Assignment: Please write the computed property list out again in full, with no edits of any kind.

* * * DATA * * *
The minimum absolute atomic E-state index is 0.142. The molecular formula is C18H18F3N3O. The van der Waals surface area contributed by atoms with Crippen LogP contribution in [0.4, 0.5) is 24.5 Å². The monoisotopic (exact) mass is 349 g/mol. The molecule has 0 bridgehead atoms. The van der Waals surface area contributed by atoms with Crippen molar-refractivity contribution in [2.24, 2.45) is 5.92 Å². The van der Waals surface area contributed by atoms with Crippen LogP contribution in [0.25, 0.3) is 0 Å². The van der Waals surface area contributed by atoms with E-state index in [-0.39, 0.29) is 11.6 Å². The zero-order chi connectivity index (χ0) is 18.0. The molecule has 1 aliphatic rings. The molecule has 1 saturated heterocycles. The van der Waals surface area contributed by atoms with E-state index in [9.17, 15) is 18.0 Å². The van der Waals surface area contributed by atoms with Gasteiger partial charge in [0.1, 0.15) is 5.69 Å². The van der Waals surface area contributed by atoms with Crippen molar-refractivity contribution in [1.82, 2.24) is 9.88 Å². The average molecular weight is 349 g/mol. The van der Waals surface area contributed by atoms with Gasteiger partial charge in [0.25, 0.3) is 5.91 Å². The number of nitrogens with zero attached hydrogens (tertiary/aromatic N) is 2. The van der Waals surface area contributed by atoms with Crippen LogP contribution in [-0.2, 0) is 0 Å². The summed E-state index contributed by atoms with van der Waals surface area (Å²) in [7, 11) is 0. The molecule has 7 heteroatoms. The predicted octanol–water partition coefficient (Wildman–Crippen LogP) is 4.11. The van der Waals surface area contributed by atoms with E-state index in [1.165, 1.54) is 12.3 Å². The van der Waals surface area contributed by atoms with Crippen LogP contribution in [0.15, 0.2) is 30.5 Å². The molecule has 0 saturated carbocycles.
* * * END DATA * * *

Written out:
The minimum absolute atomic E-state index is 0.142. The molecular formula is C18H18F3N3O. The van der Waals surface area contributed by atoms with Crippen LogP contribution in [0.4, 0.5) is 24.5 Å². The monoisotopic (exact) mass is 349 g/mol. The molecule has 0 bridgehead atoms. The van der Waals surface area contributed by atoms with Crippen molar-refractivity contribution in [2.24, 2.45) is 5.92 Å². The van der Waals surface area contributed by atoms with Crippen LogP contribution in [0.25, 0.3) is 0 Å². The van der Waals surface area contributed by atoms with E-state index in [-0.39, 0.29) is 11.6 Å². The zero-order chi connectivity index (χ0) is 18.0. The molecule has 1 aliphatic rings. The molecule has 1 saturated heterocycles. The van der Waals surface area contributed by atoms with E-state index in [9.17, 15) is 18.0 Å². The van der Waals surface area contributed by atoms with Gasteiger partial charge in [0.1, 0.15) is 5.69 Å². The van der Waals surface area contributed by atoms with Crippen molar-refractivity contribution in [1.82, 2.24) is 9.88 Å². The average molecular weight is 349 g/mol. The van der Waals surface area contributed by atoms with Gasteiger partial charge in [0.25, 0.3) is 5.91 Å². The number of nitrogens with zero attached hydrogens (tertiary/aromatic N) is 2. The van der Waals surface area contributed by atoms with Crippen LogP contribution in [-0.2, 0) is 0 Å². The summed E-state index contributed by atoms with van der Waals surface area (Å²) in [7, 11) is 0. The molecule has 7 heteroatoms. The predicted octanol–water partition coefficient (Wildman–Crippen LogP) is 4.11. The van der Waals surface area contributed by atoms with E-state index in [1.165, 1.54) is 12.3 Å². The van der Waals surface area contributed by atoms with Crippen LogP contribution in [0.15, 0.2) is 30.5 Å². The molecule has 0 saturated carbocycles.